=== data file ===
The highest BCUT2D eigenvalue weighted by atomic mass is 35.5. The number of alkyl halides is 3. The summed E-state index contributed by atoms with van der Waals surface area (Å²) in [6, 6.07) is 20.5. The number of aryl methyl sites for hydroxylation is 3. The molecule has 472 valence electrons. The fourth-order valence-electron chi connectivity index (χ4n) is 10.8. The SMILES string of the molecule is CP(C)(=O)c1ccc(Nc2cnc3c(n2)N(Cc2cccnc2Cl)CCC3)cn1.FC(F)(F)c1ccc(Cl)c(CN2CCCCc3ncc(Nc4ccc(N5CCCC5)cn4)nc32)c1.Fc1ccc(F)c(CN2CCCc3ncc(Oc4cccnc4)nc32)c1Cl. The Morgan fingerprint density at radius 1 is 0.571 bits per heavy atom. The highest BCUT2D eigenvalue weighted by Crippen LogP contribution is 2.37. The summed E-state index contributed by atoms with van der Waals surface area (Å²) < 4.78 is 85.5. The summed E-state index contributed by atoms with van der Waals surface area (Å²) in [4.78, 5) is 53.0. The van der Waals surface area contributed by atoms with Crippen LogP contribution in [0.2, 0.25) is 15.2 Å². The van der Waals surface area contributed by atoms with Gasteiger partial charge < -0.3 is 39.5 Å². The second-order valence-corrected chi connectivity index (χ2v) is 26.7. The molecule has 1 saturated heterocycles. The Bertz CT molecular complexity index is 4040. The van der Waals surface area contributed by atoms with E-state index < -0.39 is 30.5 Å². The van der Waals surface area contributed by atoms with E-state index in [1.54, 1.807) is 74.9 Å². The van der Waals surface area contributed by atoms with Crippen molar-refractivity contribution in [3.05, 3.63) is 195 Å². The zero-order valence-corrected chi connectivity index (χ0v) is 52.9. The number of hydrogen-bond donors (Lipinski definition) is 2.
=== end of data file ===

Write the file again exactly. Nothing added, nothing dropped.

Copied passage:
The highest BCUT2D eigenvalue weighted by atomic mass is 35.5. The number of alkyl halides is 3. The summed E-state index contributed by atoms with van der Waals surface area (Å²) in [6, 6.07) is 20.5. The number of aryl methyl sites for hydroxylation is 3. The molecule has 472 valence electrons. The fourth-order valence-electron chi connectivity index (χ4n) is 10.8. The SMILES string of the molecule is CP(C)(=O)c1ccc(Nc2cnc3c(n2)N(Cc2cccnc2Cl)CCC3)cn1.FC(F)(F)c1ccc(Cl)c(CN2CCCCc3ncc(Nc4ccc(N5CCCC5)cn4)nc32)c1.Fc1ccc(F)c(CN2CCCc3ncc(Oc4cccnc4)nc32)c1Cl. The Morgan fingerprint density at radius 1 is 0.571 bits per heavy atom. The highest BCUT2D eigenvalue weighted by Crippen LogP contribution is 2.37. The summed E-state index contributed by atoms with van der Waals surface area (Å²) < 4.78 is 85.5. The summed E-state index contributed by atoms with van der Waals surface area (Å²) in [4.78, 5) is 53.0. The van der Waals surface area contributed by atoms with Crippen LogP contribution in [0.2, 0.25) is 15.2 Å². The van der Waals surface area contributed by atoms with Gasteiger partial charge < -0.3 is 39.5 Å². The second-order valence-corrected chi connectivity index (χ2v) is 26.7. The molecule has 1 saturated heterocycles. The Bertz CT molecular complexity index is 4040. The van der Waals surface area contributed by atoms with E-state index < -0.39 is 30.5 Å². The van der Waals surface area contributed by atoms with E-state index in [1.54, 1.807) is 74.9 Å². The van der Waals surface area contributed by atoms with Crippen molar-refractivity contribution in [3.05, 3.63) is 195 Å². The zero-order valence-corrected chi connectivity index (χ0v) is 52.9. The number of hydrogen-bond donors (Lipinski definition) is 2.